This year’s national jury was chaired by Waterloo-based conductor Matthew Jones (Kitchener-Waterloo Chamber Orchestra), and included Vancouver arts manager Leanne Davis (Vancouver Symphony Orchestra), Ottawa violinist, conductor, educator (and 2016 winner of the Betty Webster Award) John Gomez (Ottawa Youth Orchestra Academy), Montreal arts manager Barbara Scales (Latitude 45 Arts Management), and Charlottetown’s Bruce Craig (PEI Symphony Orchestra).
Speaking about the award, jury chair Matthew Jones said, “The jury saw Ardyth Brott as a prima inter pares: someone whose exceptional contributions to the Canadian orchestral community are seen most clearly in the context of the other remarkable individuals and organizations shaping Canada’s lively and diverse orchestral culture. The jury was struck by Ardyth’s depth of involvement in the organizations she has served, her sustained support for youth involvement in music, and the lasting impact her work has had for numerous generations of professional orchestral musicians in Canada and beyond. It is an honour to be able to acknowledge this work.”
John Gomez, founder and music director of the Ottawa Youth Orchestra Academy (OYOA), is the winner of the Orchestras Canada Betty Webster Award for 2016. Mr. Gomez was the unanimous choice of a national jury.
Mr. Gomez will receive the Award at an OYOA event in the 2016-17 season.
The Betty Webster Award is presented each year to one individual or organization that has made a sustained and significant contribution over a number of years to the Canadian orchestral community, with an emphasis on leadership, education and volunteerism. It was established in 2002 to honour Orchestras Canada’s founding Executive Director, and is a tribute to Mrs. Webster’s visionary leadership and her extraordinary contributions to the health and vitality of Canada’s orchestral community. The award includes a plaque along with a donation to an orchestra of the winner’s choosing.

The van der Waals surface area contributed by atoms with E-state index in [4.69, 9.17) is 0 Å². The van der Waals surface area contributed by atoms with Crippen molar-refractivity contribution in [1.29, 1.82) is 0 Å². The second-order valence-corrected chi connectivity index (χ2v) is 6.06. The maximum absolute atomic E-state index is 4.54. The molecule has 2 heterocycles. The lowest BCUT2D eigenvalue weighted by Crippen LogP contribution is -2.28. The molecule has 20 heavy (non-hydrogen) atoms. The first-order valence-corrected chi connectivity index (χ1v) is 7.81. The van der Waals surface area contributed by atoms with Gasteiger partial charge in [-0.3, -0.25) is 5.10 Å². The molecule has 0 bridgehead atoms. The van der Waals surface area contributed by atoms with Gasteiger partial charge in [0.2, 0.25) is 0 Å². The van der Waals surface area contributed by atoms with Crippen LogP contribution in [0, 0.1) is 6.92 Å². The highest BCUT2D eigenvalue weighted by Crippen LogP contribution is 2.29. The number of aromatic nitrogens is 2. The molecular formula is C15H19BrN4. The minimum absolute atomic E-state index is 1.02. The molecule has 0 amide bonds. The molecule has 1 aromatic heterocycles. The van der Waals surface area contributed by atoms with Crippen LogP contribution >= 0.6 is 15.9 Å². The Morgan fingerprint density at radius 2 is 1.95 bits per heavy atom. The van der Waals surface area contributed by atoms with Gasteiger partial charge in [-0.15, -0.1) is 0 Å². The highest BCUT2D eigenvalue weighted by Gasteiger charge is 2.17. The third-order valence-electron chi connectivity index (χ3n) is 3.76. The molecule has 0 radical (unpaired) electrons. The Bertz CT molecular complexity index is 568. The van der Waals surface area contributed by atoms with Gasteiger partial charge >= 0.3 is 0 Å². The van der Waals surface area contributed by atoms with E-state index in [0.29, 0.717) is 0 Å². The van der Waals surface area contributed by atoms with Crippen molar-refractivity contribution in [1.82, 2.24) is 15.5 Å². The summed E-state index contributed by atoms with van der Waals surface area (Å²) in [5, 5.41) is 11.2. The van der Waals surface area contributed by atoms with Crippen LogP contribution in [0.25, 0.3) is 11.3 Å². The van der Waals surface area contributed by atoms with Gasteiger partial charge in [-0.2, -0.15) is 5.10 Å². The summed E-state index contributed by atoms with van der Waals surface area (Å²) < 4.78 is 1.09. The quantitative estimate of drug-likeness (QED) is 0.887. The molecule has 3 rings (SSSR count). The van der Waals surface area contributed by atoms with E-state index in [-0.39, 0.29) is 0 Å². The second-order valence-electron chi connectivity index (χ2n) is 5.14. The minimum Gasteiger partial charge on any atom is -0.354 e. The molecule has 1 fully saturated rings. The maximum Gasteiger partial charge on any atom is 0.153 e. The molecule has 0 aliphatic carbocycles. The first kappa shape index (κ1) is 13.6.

Mr. Gomez has asked that this year’s donation be directed to the OYOA, to assist with the cost of lessons for beginning students of “rare” instruments of the orchestra, including bassoon, double bass, French horn, and harp.
John Gomez is entering his 35th year as founding Music Director of the Ottawa Youth Orchestra Academy (OYOA) and conductor of the Ottawa Youth Orchestra, the academy’s flagship group. He is an active leader in the Canadian orchestral scene who has dedicated his career to preparing young musicians for successful careers in music, and through his commitment to collaboration, has formed many partnerships in Ottawa, across Canada, and around the world. He is an educator with a passion for teaching, and sets exceptionally high standards for himself and the young people he works with. He is a visionary and a strategist, who has devoted countless hours to the cause of engaging young people in music, starting with a strings program in the early 1980s, and culminating in today’s OYOA: a program that now boasts two full orchestras, and eighteen (nineteen next year) additional ensembles, made up of over 350 students who meet every Saturday morning to make music.
The national jury was chaired by Waterloo-based conductor Matthew Jones (Kitchener-Waterloo Chamber Orchestra), and included Edmonton arts leader Annemarie Petrov (Edmonton Symphony/Frances Winspear Centre for Music), Ontario-based solo bassoonist and teacher Nadina Mackie Jackson, Montreal musician and volunteer Louise Richard (Association des orchestres de jeunes du Québec), and Moncton’s Ken Macleod (New Brunswick Youth Orchestra and Sistema NB).
Speaking about the Award, jury chair Matthew Jones noted that “John Gomez’s win is all the more impressive considering the exceptional calibre of his fellow nominees, representing a cross section of the Canadian orchestral community: educators, conductors, managers, and individual musicians. The jury responded to the excellence of John’s work, his unstinting and sustained commitment to youth involvement in music, his leadership, and the impact that he’s clearly had on more than a generation of Canadian professional orchestral musicians. It is an honour to be able to recognize this work.”